Coffee prices

I met with Steve, Joe, and Jody Victor at a conference last weekend and due to the travel time and not wanting to miss a single speaker it seemed I consumed a tremendous amount of one of my favorite elixirs, good ole’ black coffee. It also seemed it was a little pricier suddenly so naturally I “Googled” it to see if my observations were correct. To my surprise I found that we really are paying no more for a cup of coffee than in 1967 adjusted for inflation according to this article from Roast Magazine.

I suspect that seeking convenience with single serve brewing methods and a preference for barista-formulated confections is causing me to increase my monthly coffee allowance. But it is comforting to know that something is still priced like the good old days!

Coffee in a different way

Once in a while, the Victor crew likes to find some quirky articles or gadgets. We found one!

In Santa Monica, CA, there is a company trying to get off the ground called Warbler Coffee Roasting. They have been in business for a year and half all without a brick-and-mortar store. Their latest venture is to create a roving kegcycle. They want to make a cart to “pedal” (peddle) nitro-brew coffee.

They have tallied up their start up costs and started an indiegogo campaign. They are looking for $12,000 of a flexible goal toward their Nitro Bike. They have a little over $8000 of their goal met.

Coffee News

Yesterday the Victor crew read an article about how freezing the coffee beans before grinding and using them to get a more uniform grind. If the beans are kept cold right up the time they are ground. As coffee heats up, the beans don’t grind as evenly.

Today we read how some warehouses are starting to roll out coffee that could have been stored as far back as the Bush administration. Many coffee roasters won’t purchase beans more than a year old because they lose their flavor. The oldest beans are going to bulk and instant-coffee roasters and to companies that supply institutions, hotels, vending machines. Some may be roasted longer or combined with newer beans to help mask the taste.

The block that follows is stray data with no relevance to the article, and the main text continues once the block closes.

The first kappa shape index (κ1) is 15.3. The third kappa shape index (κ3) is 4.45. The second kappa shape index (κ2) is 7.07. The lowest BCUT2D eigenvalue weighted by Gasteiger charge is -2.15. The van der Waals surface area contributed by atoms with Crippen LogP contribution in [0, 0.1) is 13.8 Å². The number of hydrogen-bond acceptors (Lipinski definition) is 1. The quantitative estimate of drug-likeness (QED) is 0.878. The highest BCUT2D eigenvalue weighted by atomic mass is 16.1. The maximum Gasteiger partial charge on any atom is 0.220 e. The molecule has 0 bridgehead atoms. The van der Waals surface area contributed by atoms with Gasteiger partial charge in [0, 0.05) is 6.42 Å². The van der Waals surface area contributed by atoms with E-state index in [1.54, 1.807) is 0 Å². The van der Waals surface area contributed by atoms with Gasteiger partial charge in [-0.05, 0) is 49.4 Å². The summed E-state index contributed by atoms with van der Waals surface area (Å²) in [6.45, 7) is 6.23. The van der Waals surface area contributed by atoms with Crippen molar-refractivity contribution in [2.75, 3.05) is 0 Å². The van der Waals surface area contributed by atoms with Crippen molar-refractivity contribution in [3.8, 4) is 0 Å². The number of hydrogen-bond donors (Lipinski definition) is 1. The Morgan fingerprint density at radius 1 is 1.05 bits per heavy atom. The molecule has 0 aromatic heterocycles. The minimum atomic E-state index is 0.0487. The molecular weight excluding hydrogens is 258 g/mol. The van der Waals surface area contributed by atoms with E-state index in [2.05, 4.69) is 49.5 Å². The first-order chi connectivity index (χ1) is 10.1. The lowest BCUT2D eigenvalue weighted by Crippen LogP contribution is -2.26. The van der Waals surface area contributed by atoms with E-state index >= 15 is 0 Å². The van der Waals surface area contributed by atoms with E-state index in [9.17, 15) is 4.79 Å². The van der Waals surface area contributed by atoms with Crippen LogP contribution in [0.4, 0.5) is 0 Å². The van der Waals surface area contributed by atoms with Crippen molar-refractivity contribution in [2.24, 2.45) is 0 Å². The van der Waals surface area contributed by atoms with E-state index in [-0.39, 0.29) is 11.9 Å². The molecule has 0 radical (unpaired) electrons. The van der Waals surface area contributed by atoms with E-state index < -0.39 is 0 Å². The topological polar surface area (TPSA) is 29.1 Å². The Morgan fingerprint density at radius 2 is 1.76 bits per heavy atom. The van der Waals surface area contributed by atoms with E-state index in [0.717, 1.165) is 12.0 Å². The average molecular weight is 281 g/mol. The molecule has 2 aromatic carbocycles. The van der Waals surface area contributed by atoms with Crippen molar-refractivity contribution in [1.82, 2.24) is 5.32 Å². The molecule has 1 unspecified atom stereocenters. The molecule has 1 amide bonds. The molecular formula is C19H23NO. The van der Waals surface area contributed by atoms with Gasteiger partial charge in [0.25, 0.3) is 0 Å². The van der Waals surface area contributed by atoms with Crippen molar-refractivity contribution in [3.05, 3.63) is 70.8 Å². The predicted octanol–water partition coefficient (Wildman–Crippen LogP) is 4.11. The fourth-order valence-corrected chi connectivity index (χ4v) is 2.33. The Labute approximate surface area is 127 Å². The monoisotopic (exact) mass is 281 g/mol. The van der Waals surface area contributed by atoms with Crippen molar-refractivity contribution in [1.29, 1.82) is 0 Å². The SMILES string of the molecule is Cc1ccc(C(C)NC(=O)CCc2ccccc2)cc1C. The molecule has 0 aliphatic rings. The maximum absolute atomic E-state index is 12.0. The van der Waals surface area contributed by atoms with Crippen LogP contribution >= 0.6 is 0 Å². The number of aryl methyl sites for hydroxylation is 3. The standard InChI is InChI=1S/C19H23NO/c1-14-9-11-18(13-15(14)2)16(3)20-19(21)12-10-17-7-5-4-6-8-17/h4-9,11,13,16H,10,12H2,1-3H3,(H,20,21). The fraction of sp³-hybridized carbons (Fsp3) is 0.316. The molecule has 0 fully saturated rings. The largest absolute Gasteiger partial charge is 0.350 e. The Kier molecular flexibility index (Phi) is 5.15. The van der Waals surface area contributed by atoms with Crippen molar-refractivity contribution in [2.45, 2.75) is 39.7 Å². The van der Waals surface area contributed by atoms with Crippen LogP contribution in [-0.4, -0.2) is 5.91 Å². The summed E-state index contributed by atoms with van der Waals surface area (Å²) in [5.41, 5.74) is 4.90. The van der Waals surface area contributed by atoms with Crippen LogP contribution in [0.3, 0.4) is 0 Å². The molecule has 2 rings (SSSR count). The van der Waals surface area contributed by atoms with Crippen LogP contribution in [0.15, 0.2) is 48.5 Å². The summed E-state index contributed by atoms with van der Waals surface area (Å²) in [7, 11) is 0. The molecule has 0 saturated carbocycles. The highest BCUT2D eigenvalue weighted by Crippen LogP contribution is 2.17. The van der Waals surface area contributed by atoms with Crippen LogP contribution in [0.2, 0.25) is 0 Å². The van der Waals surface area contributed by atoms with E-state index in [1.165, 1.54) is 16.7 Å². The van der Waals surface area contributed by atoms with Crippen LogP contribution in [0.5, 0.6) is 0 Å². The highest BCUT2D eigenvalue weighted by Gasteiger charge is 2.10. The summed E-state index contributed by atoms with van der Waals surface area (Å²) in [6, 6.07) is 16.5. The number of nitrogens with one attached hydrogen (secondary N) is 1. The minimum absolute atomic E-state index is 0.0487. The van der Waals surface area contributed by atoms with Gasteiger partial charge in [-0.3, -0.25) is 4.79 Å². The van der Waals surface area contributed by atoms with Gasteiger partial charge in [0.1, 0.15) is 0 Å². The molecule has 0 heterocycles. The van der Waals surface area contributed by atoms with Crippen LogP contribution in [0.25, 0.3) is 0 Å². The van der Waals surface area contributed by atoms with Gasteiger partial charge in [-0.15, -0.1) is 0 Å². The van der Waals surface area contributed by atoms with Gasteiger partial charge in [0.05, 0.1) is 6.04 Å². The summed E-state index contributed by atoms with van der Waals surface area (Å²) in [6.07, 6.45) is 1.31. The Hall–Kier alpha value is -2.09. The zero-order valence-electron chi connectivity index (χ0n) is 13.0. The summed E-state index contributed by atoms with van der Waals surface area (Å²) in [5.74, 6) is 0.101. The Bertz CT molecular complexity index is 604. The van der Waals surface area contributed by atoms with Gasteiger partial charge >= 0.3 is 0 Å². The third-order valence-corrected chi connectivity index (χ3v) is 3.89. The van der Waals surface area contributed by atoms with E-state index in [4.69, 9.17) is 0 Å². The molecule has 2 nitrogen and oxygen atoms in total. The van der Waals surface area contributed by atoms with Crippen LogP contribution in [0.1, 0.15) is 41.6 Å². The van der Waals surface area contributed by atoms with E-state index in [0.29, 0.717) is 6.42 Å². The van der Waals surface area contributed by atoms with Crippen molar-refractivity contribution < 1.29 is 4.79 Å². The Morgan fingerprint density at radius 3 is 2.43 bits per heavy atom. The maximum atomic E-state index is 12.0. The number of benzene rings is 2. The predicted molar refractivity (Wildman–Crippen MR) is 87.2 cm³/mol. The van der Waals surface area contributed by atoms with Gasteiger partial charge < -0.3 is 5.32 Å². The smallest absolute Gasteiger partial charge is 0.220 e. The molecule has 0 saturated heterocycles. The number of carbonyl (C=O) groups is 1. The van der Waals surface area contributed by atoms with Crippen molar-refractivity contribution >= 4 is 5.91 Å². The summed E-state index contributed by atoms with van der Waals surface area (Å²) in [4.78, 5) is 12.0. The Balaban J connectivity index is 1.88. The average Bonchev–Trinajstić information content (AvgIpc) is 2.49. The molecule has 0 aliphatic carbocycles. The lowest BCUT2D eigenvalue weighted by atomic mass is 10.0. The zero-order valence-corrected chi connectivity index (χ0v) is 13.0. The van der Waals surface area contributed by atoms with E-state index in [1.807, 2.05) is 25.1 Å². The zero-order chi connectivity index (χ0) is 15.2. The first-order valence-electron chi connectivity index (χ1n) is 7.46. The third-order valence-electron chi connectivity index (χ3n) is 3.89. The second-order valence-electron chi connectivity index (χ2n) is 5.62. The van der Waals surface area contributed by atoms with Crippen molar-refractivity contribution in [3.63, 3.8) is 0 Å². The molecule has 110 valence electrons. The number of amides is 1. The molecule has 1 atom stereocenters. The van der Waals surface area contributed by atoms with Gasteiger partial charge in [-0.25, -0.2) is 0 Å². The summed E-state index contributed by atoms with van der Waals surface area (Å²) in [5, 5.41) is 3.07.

What’s a coffee-lover to do?


There is an old beverage that some people used to use as a coffee alternative. Jody Victor‘s crew wanted to find out more about it. This is what we found:

Back in the late 1800s, C. W. Post developed an alternative to coffee called Postum. Caffeine was viewed as unhealthy so Post developed this as a more healthy alternative to coffee. It is made of roasted wheat bran, wheat, and molasses. It is caffeine-free and fat-free, as well as kosher. The Postum Cereal Company became General Foods and then was purchased by Kraft Foods.

When coffee was rationed in WWII, it rose in popularity. They used cartoons to get people to drink it with Mister Coffee Nerves showing irritability or lack of sleep or athleticism due to caffeine. It also became popular to the Mormon church and Seventh-day Adventists because of the lack of caffeine.

Kraft discontinued Postum in 2007. In 2012, Kraft licensed the Postum trademark to Eliza’s Quest Food and now you can purchase the original Postum in limited stores or online.

Coffee in a Cone or #coffeeinacone

While trolling the Internet, the Victor crew came across an interesting new thing. A barista named Dayne Levinrad from South Africa came up with a way to serve coffee in an ice cream cone. Right now it is being touted as the most Instagrammed coffee.

It took a while for him to come up with the right formulation since chocolate melts when it is hot. In the beginning the cones melted right away. He now makes his cones using four layers of different chocolates. He has a patent pending for his invention.

Using his past digital marketing experience, he came up with a viral way to promote his design.

Here are links from the top social media sites to see what it looks like: